It’s no surprise as a diverse population with a passion for flavour, that we here in the UK love our Asian influences, but it seems that lockdown, the rise of social media giant TikTok and potentially headline grabbing events like the Tokyo Olympics are keeping our attention especially piqued. With the Olympics in full swing, we’re taking a look at some of the recent Asian cuisine trends the UK has gotten behind and what we think the rest of the world might like from the UK if we were the hosts of this year’s events!
As a nation, we love Asian food
Tik Tok – as mentioned in a recent post – is behind some of the fastest selling and biggest growing food trends we see at the moment. It regularly translates a meal idea or item into in-demand products that are tricky to find because of its huge popularity. It did this with the famous Little Moons Mochi – a Japanese dessert consisting of glutinous rice dough balls filled with ice cream, with fluffy pancakes, stunningly aesthetic sandwiches and more.
Mochi isn’t the only trend to take UK food lovers by storm though. Sushi, a firm staple on the UK food-to-go and restaurant scenes continues to hold rank and if the influencers are anything to go by, it was a favourite for at-home delivery during the pandemic.
In 2020 fermented drinks such Kombucha were hitting headlines and it seems we’re sticking with the asian theme, but this time embracing fermented foods, such as kimchi with rising popularity. #asianfood has 1.2 billion views on TikTok alone, with Sushi clocking up five billion and Kimchi climbing with 577 million.
The rise in home cooking over the last year saw more and more people experimenting in the kitchen, recreating their favourite dishes from around the world as well as testing out new ones in an attempt to add a sense of adventure back into their lives while lockdown kept travelling to a minimum. As a result, sales of key ingredients such as Japanese Rice Vinegar were up 180% in Waitrose stores as reported in their latest food and drink report. Other popular Asian-inspired dishes people were creating at home include bento boxes, ramen noodles and bao buns – which have 541.6 million, 3.7 billion and 13.6 million hashtags views on TikTok respectively. Around the globe, people love finding new recipes and learning handy kitchen hacks for recreating their favourite Asian dishes time and time again.
We recently worked with Marks and Spencer’s on the creation of their Katsu Curry Ketchup, a sweet and gently-spiced Japanese-inspired sauce which pairs perfectly with both meat and vegetarian dishes.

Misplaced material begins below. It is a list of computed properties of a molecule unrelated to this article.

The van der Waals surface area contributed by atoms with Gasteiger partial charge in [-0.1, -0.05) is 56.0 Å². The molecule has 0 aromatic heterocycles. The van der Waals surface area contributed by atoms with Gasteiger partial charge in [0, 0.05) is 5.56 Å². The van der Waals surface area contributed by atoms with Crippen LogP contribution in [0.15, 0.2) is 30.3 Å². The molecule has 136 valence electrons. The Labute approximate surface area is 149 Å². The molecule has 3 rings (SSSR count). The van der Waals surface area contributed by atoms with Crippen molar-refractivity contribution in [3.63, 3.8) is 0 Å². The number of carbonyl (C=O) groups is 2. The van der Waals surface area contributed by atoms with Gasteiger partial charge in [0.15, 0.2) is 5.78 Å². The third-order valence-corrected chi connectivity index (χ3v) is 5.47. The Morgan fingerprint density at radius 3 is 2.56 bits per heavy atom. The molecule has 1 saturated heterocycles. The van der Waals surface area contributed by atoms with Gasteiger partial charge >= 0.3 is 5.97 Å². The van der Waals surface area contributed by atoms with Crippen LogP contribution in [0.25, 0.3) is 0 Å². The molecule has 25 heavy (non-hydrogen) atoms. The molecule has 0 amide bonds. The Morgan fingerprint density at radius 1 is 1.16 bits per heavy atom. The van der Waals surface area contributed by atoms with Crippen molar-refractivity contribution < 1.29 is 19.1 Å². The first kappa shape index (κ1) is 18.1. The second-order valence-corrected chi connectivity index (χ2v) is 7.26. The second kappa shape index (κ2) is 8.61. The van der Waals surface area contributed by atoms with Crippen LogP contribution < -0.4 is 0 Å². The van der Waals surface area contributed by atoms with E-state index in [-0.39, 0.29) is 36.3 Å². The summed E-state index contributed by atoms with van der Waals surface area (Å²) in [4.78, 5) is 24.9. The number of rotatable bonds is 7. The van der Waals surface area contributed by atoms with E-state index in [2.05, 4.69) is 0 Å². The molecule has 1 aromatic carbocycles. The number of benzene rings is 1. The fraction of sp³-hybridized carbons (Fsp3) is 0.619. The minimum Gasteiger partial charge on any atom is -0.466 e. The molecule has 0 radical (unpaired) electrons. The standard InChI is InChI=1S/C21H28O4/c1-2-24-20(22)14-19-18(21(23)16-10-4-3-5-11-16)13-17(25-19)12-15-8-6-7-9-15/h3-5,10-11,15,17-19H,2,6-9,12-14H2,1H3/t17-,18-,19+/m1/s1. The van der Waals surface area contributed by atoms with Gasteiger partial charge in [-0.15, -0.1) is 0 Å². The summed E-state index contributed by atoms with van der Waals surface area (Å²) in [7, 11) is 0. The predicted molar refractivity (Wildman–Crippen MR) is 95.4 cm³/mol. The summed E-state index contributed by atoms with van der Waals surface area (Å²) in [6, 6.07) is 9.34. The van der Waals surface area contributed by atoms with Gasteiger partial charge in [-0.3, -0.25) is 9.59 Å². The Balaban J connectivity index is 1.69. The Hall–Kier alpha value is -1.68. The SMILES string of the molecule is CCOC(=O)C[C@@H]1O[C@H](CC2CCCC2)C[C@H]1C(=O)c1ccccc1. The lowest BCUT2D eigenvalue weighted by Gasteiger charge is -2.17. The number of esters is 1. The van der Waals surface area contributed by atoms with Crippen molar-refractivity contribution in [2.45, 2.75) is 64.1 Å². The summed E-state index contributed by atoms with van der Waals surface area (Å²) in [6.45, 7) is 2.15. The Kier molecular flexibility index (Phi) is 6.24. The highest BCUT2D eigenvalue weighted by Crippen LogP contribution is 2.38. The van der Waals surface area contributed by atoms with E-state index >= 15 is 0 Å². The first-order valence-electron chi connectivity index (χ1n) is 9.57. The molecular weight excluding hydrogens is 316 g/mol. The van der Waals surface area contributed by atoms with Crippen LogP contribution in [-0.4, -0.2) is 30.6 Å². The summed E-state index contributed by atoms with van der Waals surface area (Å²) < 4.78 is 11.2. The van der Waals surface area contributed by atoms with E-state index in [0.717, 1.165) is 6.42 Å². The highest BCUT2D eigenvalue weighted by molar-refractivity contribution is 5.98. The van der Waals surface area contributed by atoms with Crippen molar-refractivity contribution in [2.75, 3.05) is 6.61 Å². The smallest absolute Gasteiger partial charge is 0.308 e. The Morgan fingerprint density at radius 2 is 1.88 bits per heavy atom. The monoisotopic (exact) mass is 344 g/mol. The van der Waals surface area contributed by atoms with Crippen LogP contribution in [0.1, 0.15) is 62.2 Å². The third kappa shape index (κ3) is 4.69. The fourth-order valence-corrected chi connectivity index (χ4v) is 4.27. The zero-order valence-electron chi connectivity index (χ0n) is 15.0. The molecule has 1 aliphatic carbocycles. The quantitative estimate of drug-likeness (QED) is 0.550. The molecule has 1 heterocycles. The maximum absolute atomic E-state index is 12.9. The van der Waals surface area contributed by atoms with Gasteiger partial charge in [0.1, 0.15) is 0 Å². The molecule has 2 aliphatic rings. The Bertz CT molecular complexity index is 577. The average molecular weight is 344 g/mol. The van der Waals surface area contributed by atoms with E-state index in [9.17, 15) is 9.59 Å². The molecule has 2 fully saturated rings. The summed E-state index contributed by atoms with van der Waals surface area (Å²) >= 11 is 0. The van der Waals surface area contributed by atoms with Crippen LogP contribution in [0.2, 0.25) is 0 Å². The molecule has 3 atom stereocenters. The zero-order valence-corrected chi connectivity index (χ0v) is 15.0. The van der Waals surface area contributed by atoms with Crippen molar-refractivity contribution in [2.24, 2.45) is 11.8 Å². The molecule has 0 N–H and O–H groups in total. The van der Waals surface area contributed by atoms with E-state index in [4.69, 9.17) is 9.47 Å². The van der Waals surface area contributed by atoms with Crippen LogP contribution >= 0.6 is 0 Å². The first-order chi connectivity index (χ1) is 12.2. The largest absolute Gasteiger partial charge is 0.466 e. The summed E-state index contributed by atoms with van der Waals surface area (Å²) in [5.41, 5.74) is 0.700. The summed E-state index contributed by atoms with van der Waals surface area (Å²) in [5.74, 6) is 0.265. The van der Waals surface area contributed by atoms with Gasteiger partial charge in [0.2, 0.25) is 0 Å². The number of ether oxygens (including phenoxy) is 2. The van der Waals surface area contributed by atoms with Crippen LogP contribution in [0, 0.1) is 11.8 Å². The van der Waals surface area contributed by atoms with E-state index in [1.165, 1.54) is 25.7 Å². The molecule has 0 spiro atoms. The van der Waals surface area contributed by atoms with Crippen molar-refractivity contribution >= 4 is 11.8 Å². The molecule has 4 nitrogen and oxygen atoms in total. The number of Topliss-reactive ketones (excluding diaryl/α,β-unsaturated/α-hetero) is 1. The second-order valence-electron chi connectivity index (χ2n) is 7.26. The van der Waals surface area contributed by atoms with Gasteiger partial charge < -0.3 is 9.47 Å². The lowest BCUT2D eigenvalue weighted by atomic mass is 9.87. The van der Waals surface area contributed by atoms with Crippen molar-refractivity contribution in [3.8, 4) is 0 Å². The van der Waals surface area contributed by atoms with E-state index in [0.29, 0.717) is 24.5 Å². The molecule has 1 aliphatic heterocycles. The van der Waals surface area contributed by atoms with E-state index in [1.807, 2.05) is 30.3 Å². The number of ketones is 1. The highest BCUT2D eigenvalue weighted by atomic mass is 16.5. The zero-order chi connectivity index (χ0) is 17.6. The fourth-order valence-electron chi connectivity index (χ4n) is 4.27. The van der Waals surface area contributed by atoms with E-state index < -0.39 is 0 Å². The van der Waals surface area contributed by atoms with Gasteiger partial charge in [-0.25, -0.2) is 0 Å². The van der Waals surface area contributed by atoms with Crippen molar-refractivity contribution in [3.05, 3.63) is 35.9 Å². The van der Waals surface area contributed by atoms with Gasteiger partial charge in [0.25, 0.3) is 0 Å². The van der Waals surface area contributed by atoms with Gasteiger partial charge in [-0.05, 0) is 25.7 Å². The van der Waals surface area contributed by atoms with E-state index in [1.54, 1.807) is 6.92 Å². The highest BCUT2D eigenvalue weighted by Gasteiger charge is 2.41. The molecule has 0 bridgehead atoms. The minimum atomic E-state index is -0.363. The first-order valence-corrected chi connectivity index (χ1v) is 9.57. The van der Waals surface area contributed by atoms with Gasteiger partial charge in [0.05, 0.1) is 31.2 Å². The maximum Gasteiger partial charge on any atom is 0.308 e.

We spoke to our very own Bethany Skillett – Product Developer at EPC who worked on perfecting the sauce – who said:
“It was great to work with M&S on this super versatile sauce which is bang on trend right now. With mild curry spices, carrot puree and soy sauce it has the perfect balance of savoury curry flavour and sweetness. It was important to develop this sauce to also cater for vegans so that everyone could get involved with the excitement of the Olympics! It naturally works brilliantly with breaded chicken or pork but is also excellent in burgers and even as a side to a British classic, fish and chips.”
It both smells and tastes amazing, give it a try and let us know what you think!
So, what culinary delights might we offer the world in return?
It’s clear huge events have the power to spur interest in other cultures and food is one of the most exciting ways we can engage with other countries, so here’s our take (just for fun) on what we think the UK could offer up if we were to attract the attention of the world:
Yorkshire: Could it be anything other than a Yorkshire Pudding? These much adored treats have outgrown the confines of a Sunday dinner and can now even be found in trendy street food vans as wraps, pies and more.
North East: Perhaps it would have to be the Parmo? These breaded chicken fillets smothered in cheese sauce are a firm favourite. Fun fact, they take their influence from Italian food and were supposedly brought here by an Italian Naval cook in WW2!
Lancashire:How about Butter Pie? A shortcrust pie filled with potato and onions, served with red cabbage and local beets.
Scotland: We know, we know, there’s much more to Scotland than this, but it has to be Haggis! Traditionally sheep’s offal in a casing, this warming, oaty textured treat is a Burns’ Night favourite.
Wales: Laverbread anyone? This minced or pureed seaweed dish is traditional and misleading as it has no bread in it at all! Sometimes served alongside bacon for breakfast or spread on toast.
South East: Sussex Pond Pudding is a traditional dessert made with suet, filled with butter and sugar and some recipes state it should contain a full lemon encased in the centre!
Development teams across our Food businesses are always innovating and creating culinary delights in our development kitchens. Meeting ever changing trends and customer requirements with tasty products is what we’re all about!